### OPEN PROBLEMS IN COMBINATORIAL OPTIMIZATION

compiled by
Steve Hedetniemi
Department of Computer Science
Clemson University
Clemson, SC 29634-1906

## September, 1998

1. ACHROMATIC NUMBER [F. Harary, S.T. Hedetniemi, 1970]

INSTANCE: A tree T = (V,E), a positive integer K.
QUESTION: Does T have a complete K-coloring?

A coloring of the vertices of a tree T with K colors {1,2,...,K} is called complete if (i) adjacent vertices are assigned different colors, and (ii) for every pair i,j of distinct colors there exists a pair of adjacent vertices colored i and j. The maximum integer K for which a graph G has a complete K-coloring is called the achromatic number of G. For many years it was not known whether the achromatic number of a tree can be found in polynomial time. This problem is known to be NP-complete for arbitrary graphs and solvable in polynomial time for fixed K [Bodlaender, 1989]. [F. Harary and S. Hedetniemi, The achromatic number of a graph, J. Combin. Theory 8 (1970) 154-161] [H.L. Bodlaender, Achromatic number is NP-complete for cographs and interval graphs, Inform. Process. Lett. 31 (1989) 135-138] [UPDATE: this problem has been shown to be NP-complete for trees; I will provide the reference shortly. It now remains to determine for what classes of trees can the achromatic number be determined in polynomial time. There is a fairly large literature on the achromatic number which I cannot provide at this time.]

2. PSEUDO-ACHROMATIC NUMBER [R.P. Gupta, circa 1970]

INSTANCE: A tree T = (V,E), a positive integer K.
QUESTION: Does T have a complete partition of order >= K?

A partition of the vertices of T, {V1, V2, ... , Vk} is called complete if for every i,j there exists a vertex in Vi and a vertex in Vj which are adjacent. The maximum order of a complete partition of V is called the pseudo-achromatic number of a graph. Defined many years ago by R. Gupta, very little is known about this parameter of a graph. The NP-completeness of the decision problem for the pseudo-achromatic number has been shown by James Knisely  for arbitrary graphs. The complexity for trees remains an open problem.

3. CONJECTURE [Hedetniemi, 1988]: For any tree T, the achromatic number of T equals the pseudo-achromatic number of T.

4. GRUNDY NUMBER [Christen and Selkow, 1979; S.M. Hedetniemi, S.T. Hedetniemi and Beyer, 1982]

INSTANCE: A graph G = (V,E), a positive integer K.
QUESTION: Does G have a Grundy coloring which uses >= K colors?

In a sequential coloring of the vertices of a graph G the vertices are ordered in any fashion v1, v2, ... , vn, and are colored in this order subject to one or more rules. For example, a Grundy coloring is a sequential coloring in which the rule is that the color assigned to each vertex is the smallest available color (where two vertices which are adjacent must receive different colors). The Grundy number of a graph is the largest number of colors that can be used in any Grundy coloring of G. There exists an O(n) algorithm for determining the Grundy number of an arbitrary tree [Beyer, Hedetniemi and Mitchell]. There is also a trivial algorithm for determining the Grundy number of a cograph [as pointed out by Derek Corneil]. Can you construct a polynomial algorithm for determining the Grundy number for any other family of graphs? Corneil suggests that you try to construct a Grundy algorithm for two-trees. I might suggest that you try to compute the Grundy number of an interval graph. The NP-completeness of this problem has been determined for directed graphs [cf. Garey and Johnson's NP-completeness book]. [C.A. Christen and S.M. Selkow, Some perfect coloring properties of graphs, J. Combin. Theory B 27 (1979), 49-59] [T. Beyer, S.M. Hedetniemi and S.T. Hedetniemi, A linear algorithm for the Grundy number of a tree, Proc. Thirteenth Southeastern Conf. on Combinatorics, Graph Theory and Computing, Utilitas Mathematica, Winnipeg, 1982, 351-363] The NP-completeness of this problem, even for bipartite and chordal graphs has been settled by Alice McRae [January 1994].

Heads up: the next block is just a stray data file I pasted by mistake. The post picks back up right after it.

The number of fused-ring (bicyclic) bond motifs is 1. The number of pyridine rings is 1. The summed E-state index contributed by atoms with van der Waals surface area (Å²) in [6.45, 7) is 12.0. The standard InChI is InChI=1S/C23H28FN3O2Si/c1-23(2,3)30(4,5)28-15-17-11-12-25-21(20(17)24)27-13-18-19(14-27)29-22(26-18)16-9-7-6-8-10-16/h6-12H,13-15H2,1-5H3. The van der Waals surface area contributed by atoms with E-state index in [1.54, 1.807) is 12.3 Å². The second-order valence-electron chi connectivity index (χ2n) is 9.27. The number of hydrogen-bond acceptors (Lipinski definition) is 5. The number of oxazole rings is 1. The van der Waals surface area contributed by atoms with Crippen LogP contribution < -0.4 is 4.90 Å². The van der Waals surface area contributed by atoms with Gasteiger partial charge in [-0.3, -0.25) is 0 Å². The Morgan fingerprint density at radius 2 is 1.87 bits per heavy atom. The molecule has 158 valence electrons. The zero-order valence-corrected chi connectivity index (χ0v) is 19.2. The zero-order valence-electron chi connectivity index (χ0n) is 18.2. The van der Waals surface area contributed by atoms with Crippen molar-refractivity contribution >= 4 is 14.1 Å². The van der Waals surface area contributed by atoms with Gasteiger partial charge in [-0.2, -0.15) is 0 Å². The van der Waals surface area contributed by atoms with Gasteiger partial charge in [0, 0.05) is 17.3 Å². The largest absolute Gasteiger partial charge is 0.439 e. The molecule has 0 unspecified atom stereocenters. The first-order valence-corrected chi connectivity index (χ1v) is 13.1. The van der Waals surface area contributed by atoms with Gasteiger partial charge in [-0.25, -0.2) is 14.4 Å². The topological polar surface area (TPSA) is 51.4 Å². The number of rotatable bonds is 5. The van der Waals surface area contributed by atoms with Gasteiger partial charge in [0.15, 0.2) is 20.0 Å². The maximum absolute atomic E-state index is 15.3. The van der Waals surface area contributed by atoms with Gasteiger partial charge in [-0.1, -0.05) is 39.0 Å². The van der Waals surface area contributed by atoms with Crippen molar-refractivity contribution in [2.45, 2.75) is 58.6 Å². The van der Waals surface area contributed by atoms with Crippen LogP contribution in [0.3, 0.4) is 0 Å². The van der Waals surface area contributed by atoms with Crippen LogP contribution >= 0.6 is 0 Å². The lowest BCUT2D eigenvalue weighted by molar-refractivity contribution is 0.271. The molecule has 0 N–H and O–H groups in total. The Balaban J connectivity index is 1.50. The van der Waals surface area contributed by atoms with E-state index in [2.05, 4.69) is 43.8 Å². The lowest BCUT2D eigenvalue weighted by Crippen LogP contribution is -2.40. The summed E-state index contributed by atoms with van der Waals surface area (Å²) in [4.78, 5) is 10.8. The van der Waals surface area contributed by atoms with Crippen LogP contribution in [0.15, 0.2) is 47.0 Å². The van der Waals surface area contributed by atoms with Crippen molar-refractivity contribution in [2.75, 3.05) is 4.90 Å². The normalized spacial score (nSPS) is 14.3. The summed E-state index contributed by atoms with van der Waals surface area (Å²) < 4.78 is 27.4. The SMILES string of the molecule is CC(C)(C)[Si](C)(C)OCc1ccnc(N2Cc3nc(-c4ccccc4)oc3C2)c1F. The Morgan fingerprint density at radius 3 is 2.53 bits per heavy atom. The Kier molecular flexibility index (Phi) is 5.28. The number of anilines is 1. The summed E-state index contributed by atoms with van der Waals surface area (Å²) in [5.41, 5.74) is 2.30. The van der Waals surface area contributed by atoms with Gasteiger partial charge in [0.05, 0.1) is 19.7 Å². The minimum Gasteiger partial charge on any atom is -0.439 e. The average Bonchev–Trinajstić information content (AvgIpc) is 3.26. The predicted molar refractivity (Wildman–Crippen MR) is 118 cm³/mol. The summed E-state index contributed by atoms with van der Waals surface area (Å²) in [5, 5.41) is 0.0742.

5. PARTIAL-GRUNDY NUMBER [ S.T. Hedetniemi and R.C. Laskar, circa 1988]

INSTANCE: A tree T = (V,E), a positive integer K.
QUESTION: Does T have a partial Grundy coloring which uses >= K colors?

A partial-Grundy coloring is a sequential coloring in which the rule is that the color assigned to each vertex can be any color that has already been used or the next highest unused color if no previously used color produces a legitimate coloring. The partial Grundy number of a graph G is the largest number of colors that can be used in any partial-Grundy coloring of G. Can you construct an algorithm for computing the partial-Grundy number of an arbitrary tree? [UPDATE: The NP-completeness of this problem has been settled, even for bipartite graphs and chordal graphs, by Alice McRae (February, 1994)], but no tree algorithm is known.

6. GRACEFUL TREE [Ringel, 19XX]

INSTANCE: A tree T = (V,E).
QUESTION: Is T graceful?

A tree T with n vertices is graceful if there is a 1-1 function f: V --> {1,2,...,n} such that the set {|f(u)-f(v)| : uv in E} = {1,2,...,n-1}.

7. 1-SEQUENTIAL TREE [Slater, 1992]

INSTANCE: A tree T = (V,E).
QUESTION: Is T 1-sequential?

A graph G is 1-sequential if there exists an assignment function h: V --> N = {1,2,...} such that h(V) union {|h(u)-h(v)| for all uv in E} = {1,2, ... , |V|+|E|}.

Peter Slater points out that "1-sequential" and "simply sequential" mean the same thing in the following papers:  P. J. Slater, On problems concerning sequential and simply sequential graphs, unpublished.  D.W. Bange, A.E. Barkauskas and P.J. Slater, Simply sequential and graceful graphs, Proc. Tenth Southeastern Conf. on Combinatorics, Graph Theory and Computing, (1979), 155-162. 155-162, 1979, bange, barkauskas and pjs.

 was never published - essentially everything in it appears in , including Slater's conjecture from  that all trees are simply sequential. Slater's conjecture is considerably weaker than Ringel's, and hence might be more easily proven. A theorem in  states: Theorem. A tree T is graceful if and only if T is simply sequential via a function f such that f is odd for each vertex.

8. ANTIMAGIC GRAPH [Entringer, 1992]

INSTANCE: A graph G = (V,E).